AN eleven-month long saga which has divided the Manhood Peninsula community should reach its finale tomorrow morning as councillors will be advised to grant permission to a plan for an Asda superstore and 144 homes in Selsey.
The application for the Park Farm site in Selsey, will go to Chichester District Council’s planning committee meeting at The Council House, in North Street, tomorrow at 9.30am.
Meeting agenda documents show officers will say despite recognising ‘it raises some significant issues’ the development is a ‘potentially significant investment in the future development of Selsey’.
Asda first revealed its plans for a large store at the gateway to Selsey back in May 2014.
Landlink Estate’s application for the site was then made on July 1, seeking to create a supermarket with car parking, a pub/restaurant, hotel, petrol station, new access, landscaping and ancillary works.
The application has received nearly 60 letters of support and around 50 letters of objection.
Those in support have welcomed the creation of facilities which Selsey currently does not have as well as the potential to encourage tourism and improve the economy.
Those objecting have done so because of concerns including the impact the supermarket would have on the high street and the traffic on the congested road network.
Parish councils in the peninsula also objected. On April 8 North Mundham and Donnington were added to the list of opponents.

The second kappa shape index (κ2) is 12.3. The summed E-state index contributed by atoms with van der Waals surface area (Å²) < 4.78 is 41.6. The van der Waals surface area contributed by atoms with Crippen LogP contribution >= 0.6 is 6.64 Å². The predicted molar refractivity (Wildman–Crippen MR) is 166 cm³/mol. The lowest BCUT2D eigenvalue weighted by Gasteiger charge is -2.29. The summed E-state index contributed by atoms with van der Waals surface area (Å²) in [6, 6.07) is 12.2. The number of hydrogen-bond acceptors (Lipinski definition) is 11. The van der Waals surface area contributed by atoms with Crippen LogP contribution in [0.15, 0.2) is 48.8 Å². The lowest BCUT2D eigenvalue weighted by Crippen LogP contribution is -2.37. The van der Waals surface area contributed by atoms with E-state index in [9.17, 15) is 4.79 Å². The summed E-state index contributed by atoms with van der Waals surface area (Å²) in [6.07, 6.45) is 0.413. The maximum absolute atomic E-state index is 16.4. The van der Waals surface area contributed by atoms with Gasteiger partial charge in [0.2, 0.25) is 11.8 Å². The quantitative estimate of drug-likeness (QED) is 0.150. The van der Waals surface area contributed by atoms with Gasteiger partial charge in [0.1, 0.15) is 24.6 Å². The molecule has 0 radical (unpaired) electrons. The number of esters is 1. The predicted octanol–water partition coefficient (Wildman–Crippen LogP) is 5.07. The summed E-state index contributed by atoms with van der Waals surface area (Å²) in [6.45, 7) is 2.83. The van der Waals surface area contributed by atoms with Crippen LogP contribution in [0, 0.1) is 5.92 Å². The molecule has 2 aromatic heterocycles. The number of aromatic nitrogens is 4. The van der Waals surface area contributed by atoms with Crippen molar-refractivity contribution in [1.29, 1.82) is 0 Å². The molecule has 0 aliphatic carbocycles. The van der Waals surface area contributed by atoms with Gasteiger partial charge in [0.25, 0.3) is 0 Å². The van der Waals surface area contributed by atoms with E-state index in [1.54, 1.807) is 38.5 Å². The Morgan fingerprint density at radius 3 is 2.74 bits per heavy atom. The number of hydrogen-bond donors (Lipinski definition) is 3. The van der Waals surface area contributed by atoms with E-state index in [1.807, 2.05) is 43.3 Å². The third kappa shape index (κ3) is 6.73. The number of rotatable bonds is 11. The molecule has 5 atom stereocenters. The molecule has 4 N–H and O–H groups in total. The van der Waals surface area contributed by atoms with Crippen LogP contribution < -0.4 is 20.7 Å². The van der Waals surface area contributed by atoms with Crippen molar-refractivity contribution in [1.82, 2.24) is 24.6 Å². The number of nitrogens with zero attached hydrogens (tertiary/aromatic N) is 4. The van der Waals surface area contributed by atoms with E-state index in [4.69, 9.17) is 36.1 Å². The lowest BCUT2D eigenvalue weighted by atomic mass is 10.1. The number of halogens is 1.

Neither would normally comment on applications outside their parish or immediate neighbours but they made an exception because of concern over ‘widespread repercussions’ across the peninsula.
North Mundham Parish Council’s objection letter said: “We are particularly concerned about the effect of this proposed development on traffic flows.
“It is apparent that the B2145 is already over-burdened. Though we note that, in its response, Selsey Town Council has asked for a number of proposed improvements to the route, none of them will do anything to reduce the sheer volume of traffic.”
Donnington Parish Council argued that the development would be overcrowded and unsustainable.
It said: “A development where the vast majority of residents cannot find local work and must instead aggravate a notorious traffic hot spot is not sustainable.”
But West Sussex County Council has raised no objection over the impact to the highways. It has requested the developer provides a financial contribution of £363,000 to deliver the transport infrastructure priorities set out in the Selsey Neighbourhood Plan.
Landlink has said it will make improvements to the roundabout at the junction of Manor Road and Chichester Road.
Other Section 106 agreements will include monetary contributions to other amenities and a Pagham Harbour ‘recreational mitigation package’ of £800 per dwelling.